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CPU Temps of up to 86c.

post #1 of 9
Thread Starter 
I'm not sure why but my CPU is getting pretty hot while playing games. I have the i7 3820 with the Asetek 510LC Liquid Cooling System 120MM Radiator & Fan; and it doesn't seem to be doing the job. My cpu is always around 48-50c on all cores while browsing the web, and then goes up to 70-80c while gaming. These temps don't look normal to me..
post #2 of 9
These temps are way too high. I'd check to see if you have applied TIM properly or if the cooler is properly seated.
post #3 of 9
How long have you had the system? What GPU do you have? What case and how is the airflow setup?
post #4 of 9
Thread Starter 
Quote:
Originally Posted by doyll View Post

How long have you had the system? What GPU do you have? What case and how is the airflow setup?
I've had the machine for around three months. I have 2 GTX 680'S in SLI. My case is the "Azza Genesis 9000" which has fans on the bottom that blow heat upwards to the top fan. My case also has two fans on the side ( for extra cooling)
post #5 of 9
Quote:
Originally Posted by TheLawIX View Post

These temps are way too high. I'd check to see if you have applied TIM properly or if the cooler is properly seated.

this.

it sounds like you aren't using any TIM at all biggrin.gif or you have a busted water pump in your CLC
post #6 of 9
Where does CPU set? Top of motherboard or bottom?
Is everything clean, no dust collected on fans or cooler?
post #7 of 9
Thread Starter 
Quote:
Originally Posted by doyll View Post

Where does CPU set? Top of motherboard or bottom?
Is everything clean, no dust collected on fans or cooler?
The CPU sets next to the top fan. (I believe it's the top of the motherboard.) I just cleaned off the dust like two-three weeks ago.
post #8 of 9
Thread Starter 
I ordered the PC from CyberPowerPC. I'm not 100% sure how they set everything up because I've only opened it a few times. Anyone else have experience with CyberPowerPC CPU heat problems?
post #9 of 9
Did you check behind the cooler fan? If there was dust on the cooler fan than there is probably dust and possibly worse behind it. As an example, a stock AMD cooler with fan removed:




Here's a basic tutorial about airflow and cooling: Warning: Spoiler! (Click to show)
There is much more to cooling than good cases and good CPU / GPU coolers. Modern GPU's make more heat than CPU... and getting that heat out of the case can be a challenge.

Setting up the case to cool properly is the hardest and most time consuming part of a build... And the most neglected by most builders.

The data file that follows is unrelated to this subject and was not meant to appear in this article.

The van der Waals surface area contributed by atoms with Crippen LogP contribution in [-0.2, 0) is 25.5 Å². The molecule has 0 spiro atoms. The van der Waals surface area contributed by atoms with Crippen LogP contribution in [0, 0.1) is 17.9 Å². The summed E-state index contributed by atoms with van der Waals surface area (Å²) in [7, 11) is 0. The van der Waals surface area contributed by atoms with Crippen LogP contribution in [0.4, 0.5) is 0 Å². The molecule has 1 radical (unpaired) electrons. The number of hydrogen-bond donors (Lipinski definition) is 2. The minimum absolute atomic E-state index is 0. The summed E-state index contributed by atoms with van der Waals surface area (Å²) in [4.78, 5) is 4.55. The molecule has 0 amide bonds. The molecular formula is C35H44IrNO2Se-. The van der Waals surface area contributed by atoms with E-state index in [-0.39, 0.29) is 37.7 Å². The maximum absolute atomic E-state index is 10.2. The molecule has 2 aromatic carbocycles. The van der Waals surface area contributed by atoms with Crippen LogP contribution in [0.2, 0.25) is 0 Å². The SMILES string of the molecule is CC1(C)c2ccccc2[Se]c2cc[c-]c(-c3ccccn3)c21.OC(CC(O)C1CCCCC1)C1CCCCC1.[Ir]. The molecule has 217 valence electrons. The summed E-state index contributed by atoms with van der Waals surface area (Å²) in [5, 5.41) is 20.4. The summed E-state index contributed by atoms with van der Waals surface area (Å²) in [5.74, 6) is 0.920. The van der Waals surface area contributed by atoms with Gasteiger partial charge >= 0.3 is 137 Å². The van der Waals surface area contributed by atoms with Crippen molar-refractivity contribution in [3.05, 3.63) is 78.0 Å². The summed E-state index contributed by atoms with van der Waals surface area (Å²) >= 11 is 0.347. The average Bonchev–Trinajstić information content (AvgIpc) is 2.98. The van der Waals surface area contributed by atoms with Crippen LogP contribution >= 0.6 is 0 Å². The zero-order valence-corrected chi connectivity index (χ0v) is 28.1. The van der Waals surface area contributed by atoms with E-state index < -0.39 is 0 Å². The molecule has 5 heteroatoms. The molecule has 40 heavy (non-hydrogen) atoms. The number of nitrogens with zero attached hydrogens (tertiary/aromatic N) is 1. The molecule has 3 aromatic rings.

Cases, especially those with filters, usually benefit from fans with higher static pressure ratings than stock fans... "cooler" fans instead of "case" fans.
Intakes are typically more restricted than exhaust; air filter, more restrictive grill, HDD cage, etc.
I prefer more intake than exhaust. And don't confuse number of fans with amount of airflow... or airflow with airblow

airflow is flowing cool air from intake to component and flowing hot air from component out of case without the hot air mixing with the cool air.

airblow is lots of fans blowing air with some of hot air from components mixing with cool air making it warmer resulting in warm air not cooling components as well as the cool air will.

Putting fans in case as intake and/or exhaust is only the first step. These fans only move air in and out of case.

This does not mean heated air is not mixing with cool air.

Nor does it mean cool air is going to where it is needed.

Getting the air to flow inside of case properly is even more important. We still need to manage where the air flows inside the case. We can do this several ways; deflectors, cooler intake fans, exhaust fans, removing vent grills, using fans with higher pressure/airflow, building ducts to or from CPU/GPU cooler, etc.

Using a remote temperature sensor to monitor what air temps are is the key to finding out where the cool air is flowing and knowing heated air is not mixing into it. By monitoring this we can than make changes to get airflow the way we want it.

I monitor the temps with a cheap indoor/outdoor wired remote or terrarium digital thermometer. Twist a piece of stiff insulated wire into the last 8" of sensor lead so you can bend it to position sensor where you want it... like 40mm in front of your GPU cooler/radiator intake.. to see what the air temp going into CPU / GPU cooler is compared to room temp. The closer it is to room temp the better.. Shouldn't be more 5c maximum, 2-3c is what I usually end up with after 30 minutes full load on both CPU and GPU. Warning: Spoiler! (Click to show)
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